Edward Bysshe

Sir Edward Bysshe FRS (1615?–1679) was an English barrister, politician and officer of arms. He sat in the House of Commons variously between 1640 and 1679 and was Garter King of Arms during the Commonwealth period.


Bysshe was born at Smallfield, Burstow, Surrey, the eldest son of Edward Bysshe a barrister of Lincoln's Inn, and his wife Mary Turnor, daughter of John Turnor of Ham, Bletchingley Surrey. His ancestors were lords of the manors of Burstow and Horne, and some of them owners also of the manor of Bysshe, or Bysshe Court, in Surrey. In 1633 he became a commoner of Trinity College, Oxford, but before he took a degree he entered Lincoln's Inn, and was called to the bar.

Bysshe was elected Member of Parliament (M.P.) for Bletchingley to the Short Parliament which met at Westminster in April 1640 and to the Long Parliament which met on 3 November 1640.[1] He took the covenant. In about 1643 he was made Garter King of Arms in the place of Sir John Borough, who had followed King Charles I to Oxford. On 20 October 1646 votes were passed in the House of Commons that Bysshe should be Garter King of Arms, and likewise Clarenceux King of Arms, that William Ryley should be Norroy King of Arms, and that a committee should be appointed to regulate their fees. In 1654 Bysshe was chosen burgess MP for Reigate, Surrey, to serve in First Protectorate Parliament which met at Westminster on 3 September 1654. He was returned as member for Gatton Surrey, to the Third Protectorate Parliament which assembled on 27 January 1659.[1]

After the Restoration he was required to leave the office of Garter in favour of Sir Edward Walker, but he obtained a patent dated 10 March 1661 for the office of Clarenceux King of Arms. The latter office was void by the lunacy of Sir William Le Neve, and was given to Bysshe because he had preserved the library of the College of Arms during the Interregnum. The appointment was made in spite of Walker, who alleged that Bysshe had not only usurped, but maladministered the office of Garter, and that if he were created Clarenceux it would be in his power to confirm the grants of arms previously made by him.

Bysshe was knighted on 20 April 1661, and he was elected M.P. for Bletchingley to the Cavalier Parliament which met at Westminster on 8 May.[2] During that parliament, which lasted seventeen years, he is said to have become a pensioner, and to have received £100 every session. Anthony Wood speaks very harshly of Bysshe. In June, 1663 he was elected a Fellow of the Royal Society.[3]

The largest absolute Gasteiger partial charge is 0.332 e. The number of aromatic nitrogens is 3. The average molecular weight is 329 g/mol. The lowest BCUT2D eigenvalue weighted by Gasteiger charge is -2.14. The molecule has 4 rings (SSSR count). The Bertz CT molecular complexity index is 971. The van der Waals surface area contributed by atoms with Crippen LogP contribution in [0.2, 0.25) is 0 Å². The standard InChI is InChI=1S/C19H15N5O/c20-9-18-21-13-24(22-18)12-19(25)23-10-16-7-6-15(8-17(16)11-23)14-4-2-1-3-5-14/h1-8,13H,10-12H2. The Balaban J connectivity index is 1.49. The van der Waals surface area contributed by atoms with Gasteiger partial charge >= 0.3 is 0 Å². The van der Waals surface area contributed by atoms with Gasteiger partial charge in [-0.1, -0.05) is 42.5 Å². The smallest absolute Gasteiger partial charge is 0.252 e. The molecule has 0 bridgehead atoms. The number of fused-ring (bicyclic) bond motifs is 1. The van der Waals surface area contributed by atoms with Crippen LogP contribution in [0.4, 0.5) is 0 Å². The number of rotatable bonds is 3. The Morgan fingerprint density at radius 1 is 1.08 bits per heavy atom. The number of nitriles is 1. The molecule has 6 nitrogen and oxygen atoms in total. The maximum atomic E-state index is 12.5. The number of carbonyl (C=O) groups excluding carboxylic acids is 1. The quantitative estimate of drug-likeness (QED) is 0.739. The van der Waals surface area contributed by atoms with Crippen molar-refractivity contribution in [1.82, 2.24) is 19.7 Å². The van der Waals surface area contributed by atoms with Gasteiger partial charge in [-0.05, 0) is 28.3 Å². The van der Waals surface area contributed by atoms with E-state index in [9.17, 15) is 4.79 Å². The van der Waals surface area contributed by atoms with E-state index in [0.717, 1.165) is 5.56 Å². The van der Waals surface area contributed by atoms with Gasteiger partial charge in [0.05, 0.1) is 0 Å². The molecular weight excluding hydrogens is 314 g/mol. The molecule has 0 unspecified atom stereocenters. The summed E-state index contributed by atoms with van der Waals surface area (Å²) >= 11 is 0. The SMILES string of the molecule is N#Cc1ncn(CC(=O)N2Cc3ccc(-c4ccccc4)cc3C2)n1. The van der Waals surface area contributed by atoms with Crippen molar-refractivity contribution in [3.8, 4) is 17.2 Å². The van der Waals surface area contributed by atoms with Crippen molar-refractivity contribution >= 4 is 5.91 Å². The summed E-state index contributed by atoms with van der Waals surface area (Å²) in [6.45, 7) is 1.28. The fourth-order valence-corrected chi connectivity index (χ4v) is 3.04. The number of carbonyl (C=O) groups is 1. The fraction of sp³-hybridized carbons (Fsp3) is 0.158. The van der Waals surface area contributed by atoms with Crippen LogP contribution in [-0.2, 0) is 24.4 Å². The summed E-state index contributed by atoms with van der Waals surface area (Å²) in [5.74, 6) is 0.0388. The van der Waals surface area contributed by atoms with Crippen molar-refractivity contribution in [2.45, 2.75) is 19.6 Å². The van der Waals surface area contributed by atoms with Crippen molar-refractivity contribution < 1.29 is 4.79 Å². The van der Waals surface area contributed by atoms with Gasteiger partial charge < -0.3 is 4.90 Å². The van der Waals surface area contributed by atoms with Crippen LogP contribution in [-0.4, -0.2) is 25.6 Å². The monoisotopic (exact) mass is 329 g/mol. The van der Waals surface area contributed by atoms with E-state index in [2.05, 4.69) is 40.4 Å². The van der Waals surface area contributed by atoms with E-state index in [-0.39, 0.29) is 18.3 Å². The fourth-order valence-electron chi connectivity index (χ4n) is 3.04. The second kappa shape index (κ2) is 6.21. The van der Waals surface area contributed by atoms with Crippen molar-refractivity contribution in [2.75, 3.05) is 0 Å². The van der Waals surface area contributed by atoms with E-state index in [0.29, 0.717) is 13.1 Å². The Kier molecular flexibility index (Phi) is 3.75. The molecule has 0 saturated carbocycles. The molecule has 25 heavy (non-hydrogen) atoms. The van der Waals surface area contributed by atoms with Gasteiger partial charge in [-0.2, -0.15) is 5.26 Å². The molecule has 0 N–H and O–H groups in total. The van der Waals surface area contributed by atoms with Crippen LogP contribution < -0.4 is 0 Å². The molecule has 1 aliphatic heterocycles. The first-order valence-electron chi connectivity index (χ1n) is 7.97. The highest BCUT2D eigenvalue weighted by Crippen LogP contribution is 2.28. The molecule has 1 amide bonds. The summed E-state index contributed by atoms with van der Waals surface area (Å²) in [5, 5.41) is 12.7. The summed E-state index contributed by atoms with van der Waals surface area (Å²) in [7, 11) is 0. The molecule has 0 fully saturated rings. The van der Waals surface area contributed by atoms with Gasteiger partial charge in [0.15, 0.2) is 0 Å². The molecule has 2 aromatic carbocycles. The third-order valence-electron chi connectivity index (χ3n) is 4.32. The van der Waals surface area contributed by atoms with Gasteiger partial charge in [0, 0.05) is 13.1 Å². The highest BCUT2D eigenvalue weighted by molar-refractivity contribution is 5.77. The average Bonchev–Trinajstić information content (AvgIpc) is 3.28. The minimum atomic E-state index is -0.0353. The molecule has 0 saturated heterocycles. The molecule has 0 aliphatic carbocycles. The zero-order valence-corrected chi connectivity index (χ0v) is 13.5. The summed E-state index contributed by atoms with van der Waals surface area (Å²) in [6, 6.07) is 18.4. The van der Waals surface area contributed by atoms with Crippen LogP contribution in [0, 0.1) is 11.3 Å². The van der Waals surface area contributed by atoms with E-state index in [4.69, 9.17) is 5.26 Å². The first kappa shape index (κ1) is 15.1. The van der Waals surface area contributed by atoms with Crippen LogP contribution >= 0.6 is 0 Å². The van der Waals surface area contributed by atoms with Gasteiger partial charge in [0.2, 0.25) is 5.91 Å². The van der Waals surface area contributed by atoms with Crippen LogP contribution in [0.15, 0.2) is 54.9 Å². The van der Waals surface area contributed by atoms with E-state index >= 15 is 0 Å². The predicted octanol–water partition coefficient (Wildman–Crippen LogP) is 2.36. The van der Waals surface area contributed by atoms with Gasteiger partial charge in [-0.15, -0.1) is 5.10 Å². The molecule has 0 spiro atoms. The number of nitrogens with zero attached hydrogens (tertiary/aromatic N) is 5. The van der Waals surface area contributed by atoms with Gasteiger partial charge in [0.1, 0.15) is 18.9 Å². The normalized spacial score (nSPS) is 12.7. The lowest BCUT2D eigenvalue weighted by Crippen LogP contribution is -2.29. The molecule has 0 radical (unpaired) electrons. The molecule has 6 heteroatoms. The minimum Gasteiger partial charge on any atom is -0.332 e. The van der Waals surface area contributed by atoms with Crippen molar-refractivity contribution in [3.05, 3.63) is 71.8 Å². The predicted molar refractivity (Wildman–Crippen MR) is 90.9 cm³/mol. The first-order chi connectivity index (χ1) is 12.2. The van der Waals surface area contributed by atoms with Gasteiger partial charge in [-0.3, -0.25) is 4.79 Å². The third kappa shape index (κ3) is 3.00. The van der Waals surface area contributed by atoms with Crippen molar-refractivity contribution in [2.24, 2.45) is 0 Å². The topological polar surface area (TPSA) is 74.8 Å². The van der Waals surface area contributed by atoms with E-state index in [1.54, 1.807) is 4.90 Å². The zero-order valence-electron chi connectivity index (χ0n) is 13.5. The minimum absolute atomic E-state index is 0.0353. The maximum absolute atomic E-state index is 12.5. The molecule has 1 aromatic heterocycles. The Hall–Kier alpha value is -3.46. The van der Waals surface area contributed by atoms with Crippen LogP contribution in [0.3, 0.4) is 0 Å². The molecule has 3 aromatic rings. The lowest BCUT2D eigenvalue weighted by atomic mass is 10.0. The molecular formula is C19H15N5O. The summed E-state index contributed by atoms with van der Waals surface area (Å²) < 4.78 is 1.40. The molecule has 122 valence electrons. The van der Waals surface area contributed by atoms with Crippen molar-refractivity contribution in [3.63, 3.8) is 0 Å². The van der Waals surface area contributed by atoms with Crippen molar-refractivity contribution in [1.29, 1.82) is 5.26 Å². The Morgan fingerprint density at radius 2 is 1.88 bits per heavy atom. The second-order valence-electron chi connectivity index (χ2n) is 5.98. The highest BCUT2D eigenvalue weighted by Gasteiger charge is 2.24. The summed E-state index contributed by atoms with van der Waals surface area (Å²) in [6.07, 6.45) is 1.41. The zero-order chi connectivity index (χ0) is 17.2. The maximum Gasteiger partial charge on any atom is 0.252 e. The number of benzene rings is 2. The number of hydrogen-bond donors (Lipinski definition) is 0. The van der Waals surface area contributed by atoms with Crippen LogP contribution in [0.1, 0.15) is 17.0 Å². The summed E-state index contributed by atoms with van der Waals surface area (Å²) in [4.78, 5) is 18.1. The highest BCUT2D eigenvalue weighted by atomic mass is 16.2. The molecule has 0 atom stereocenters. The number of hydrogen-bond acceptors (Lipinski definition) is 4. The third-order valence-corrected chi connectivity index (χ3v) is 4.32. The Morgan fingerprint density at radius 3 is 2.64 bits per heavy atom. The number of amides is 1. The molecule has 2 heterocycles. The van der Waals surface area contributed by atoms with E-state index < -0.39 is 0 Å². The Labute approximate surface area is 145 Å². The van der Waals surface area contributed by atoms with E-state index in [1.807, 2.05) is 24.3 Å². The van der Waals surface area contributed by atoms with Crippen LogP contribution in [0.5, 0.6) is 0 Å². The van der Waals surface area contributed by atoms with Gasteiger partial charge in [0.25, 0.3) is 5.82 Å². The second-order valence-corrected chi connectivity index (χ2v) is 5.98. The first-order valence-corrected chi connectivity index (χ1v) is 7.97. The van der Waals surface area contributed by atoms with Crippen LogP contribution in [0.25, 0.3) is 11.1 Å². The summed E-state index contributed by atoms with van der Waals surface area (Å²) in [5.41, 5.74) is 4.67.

Byshhe died in the parish of St. Paul, Covent Garden, at the age of 64. He was buried in the church of St. Olave, Jewry.

Bysshe married Margaret Green, daughter of John Green of Boyshall, Essex, serjeant-at-law. She survived him.


Bysshe edited:

  • Nicolai Vptoni de Studio Militari Libri Quatuor. Iohan. de Bado Aureo Tractatus de Armis. Henrici Spelmanni Aspilogia. Edoardus Bissæus e Codicibus MSS. primus publici juris fecit, notisque illustravit, London 1654. An edition of Nicholas Upton, dedicated to John Selden. The notes, originally written in English by Bysshe, were translated into Latin by David Whitford, an ejected student of Christ Church, Oxford.
  • Palladius, de Gentibus Indiæ et Bragmanibus. S. Ambrosius, de Moribus Brachmanorum. Anonymus, de Bragmanibus, London 1665. In Greek and Latin, and dedicated to Lord Clarendon.

At one time he contemplated writing the Survey or Antiquities of the County of Surrey, but the work never appeared. He treated heraldry as an antiquary and historian.


Coat of arms of Edward Bysshe
This was adopted by Sir Edward's father in 1623 in lieu of arms confirmed by Camden 1 October 1617, which was: Quarterly, (1 & 4) per fess embattled argent & ermine with 3 leopard faces in chief gules (Bysshe); (2 & 3) per saltire or & azure, 2 roses gules and 2 fleurs de lis or (Burstow). Crest: In a mural crown or, a sword erect argent, hilted or, piercing a leopard's face gules.
A hind (biche) tripping argent.
Or, a chevron between 3 roses gules; with many quarterings.[4]
Prudens Simpliciter ("Simply wise")


  1. ^ a b Willis, Browne (1750). Notitia Parliamentaria, Part II: A Series or Lists of the Representatives in the several Parliaments held from the Reformation 1541, to the Restoration 1660 ... London. pp. 229–239.
  2. ^ Leigh Rayment's Historical List of MPs – Constituencies beginning with "B" (part 3)
  3. ^ "Library and Archive Catalogue". Royal Society. Retrieved 21 December 2010.[permanent dead link]
  4. ^ Godfrey, Walter H; Wagner, Anthony (1963). "'Garter King of Arms', in Survey of London Monograph 16, College of Arms, Queen Victoria Street (London, 1963), pp. 38-74". british-history.ac.uk. Retrieved 1 November 2018.

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Heraldic offices
Preceded by Garter Principal King of Arms
Succeeded by